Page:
Our pearl farming process



The Pinctada Margaritifera Oyster lives naturally in the Polynesian lagoons. Hermaphroditic, it releases both oocytes and spermatozoa into the water at certain times of the year. Once fertilised, the eggs give birth to larvae: the spat. These need to settle somewhere safe from predators to grow, such as braided plastic wire supports that we use.



Young oysters are retrieved, removed from the wire supports and moved to underwater breeding stations. The oyster's growth is closely monitored to ensure they remain healthy and free from natural predators such as fishes, stingrays and octopus.

The secret to healthy oysters is to keep them clean by removing any shells, molluscs and seaweed that continually attach to the oyster's shell. Such parasites compete with the oyster for food, weigh them down and prevent them from opening correctly to filter the sea water for nutrients. Regular cleaning is vital; a process undertaken three or four times a year, where the oysters are retrieved briefly from the water, carefully cleaned and immediately returned to the breeding stations.

After three long years, the oyster will have grown to a diameter of between 10-12 centimetres (4-5 inches). They are now ready for grafting.



Grafting for cultured pearls is a process similar to the one to produce a natural pearl, whether the foreign body is a grain of sand, a parasite, or a nucleus introduced by hand, if it is accepted by the oyster it will eventually become a pearl. Grafting is a high-skill task and must be done quickly to maximize the chances of success.

The grafter starts by placing a tiny piece of tissue from a donor oyster's mantle inside the oyster. He then inserts a spherical "nucleus" fashioned from the shell of a freshwater mussel, which the oyster will automatically try to reject. Inserting tissue from a donor oyster has several functions:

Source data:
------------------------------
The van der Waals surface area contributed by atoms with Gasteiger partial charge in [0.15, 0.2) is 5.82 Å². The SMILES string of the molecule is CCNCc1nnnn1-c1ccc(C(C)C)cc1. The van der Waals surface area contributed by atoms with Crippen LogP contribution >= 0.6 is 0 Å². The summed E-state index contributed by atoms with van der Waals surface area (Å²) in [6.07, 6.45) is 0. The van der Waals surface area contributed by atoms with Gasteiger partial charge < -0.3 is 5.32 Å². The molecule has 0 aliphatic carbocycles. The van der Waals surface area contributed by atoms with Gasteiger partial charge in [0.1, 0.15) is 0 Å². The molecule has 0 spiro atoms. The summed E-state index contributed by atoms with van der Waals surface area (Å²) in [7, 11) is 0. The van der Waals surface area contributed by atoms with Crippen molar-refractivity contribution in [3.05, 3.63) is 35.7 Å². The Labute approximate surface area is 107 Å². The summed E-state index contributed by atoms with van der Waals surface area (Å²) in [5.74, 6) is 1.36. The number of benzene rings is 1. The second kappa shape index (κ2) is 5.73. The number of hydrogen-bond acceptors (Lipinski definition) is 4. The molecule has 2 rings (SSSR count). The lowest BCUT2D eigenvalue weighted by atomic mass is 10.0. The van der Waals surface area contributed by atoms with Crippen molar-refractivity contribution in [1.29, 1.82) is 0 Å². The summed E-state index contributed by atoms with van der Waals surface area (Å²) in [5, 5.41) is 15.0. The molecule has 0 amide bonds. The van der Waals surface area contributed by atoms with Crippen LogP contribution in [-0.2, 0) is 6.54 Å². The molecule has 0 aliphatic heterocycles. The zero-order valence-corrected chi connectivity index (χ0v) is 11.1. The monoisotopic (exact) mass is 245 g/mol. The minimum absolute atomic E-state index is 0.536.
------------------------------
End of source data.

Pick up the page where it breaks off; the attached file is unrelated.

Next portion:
cells from the oyster tissue develop around the nucleus, forming a pearl sac, inside which the pearl will be formed;

The mantle tissue plays an important role in determining the quality of the resulting cultured pearl;

The pearl sac regularly secretes pearl material around the nucleus. Extensive research has shown that the best mussel shells from which to make the nucleus come from a freshwater variety found only in American Mississippi River.




Two whole years are needed to allow the oyster to produce a high quality pearl. During this time, pearl care is devoted to the attention of the oysters. If a pearl is harvested too early, its quality will be poor because the ultra-delicate bag will not have had enough time to train and develop in the best conditions.



A harvest is the result of 5 long years of work, discipline, and above all patience.The harvest is done in front of the grafters who can judge the work they'd done two years previously. They measure their results and can act on their gesture and technique if necessary.

Then, if the mother oyster is in good health and the grafter judges the harvested pearl as being of good quality, the oyster is grafted once more without waiting. The extracted pearl is simply replaced by a nucleus of similar size. This time, the presence of the graft is not necessary.

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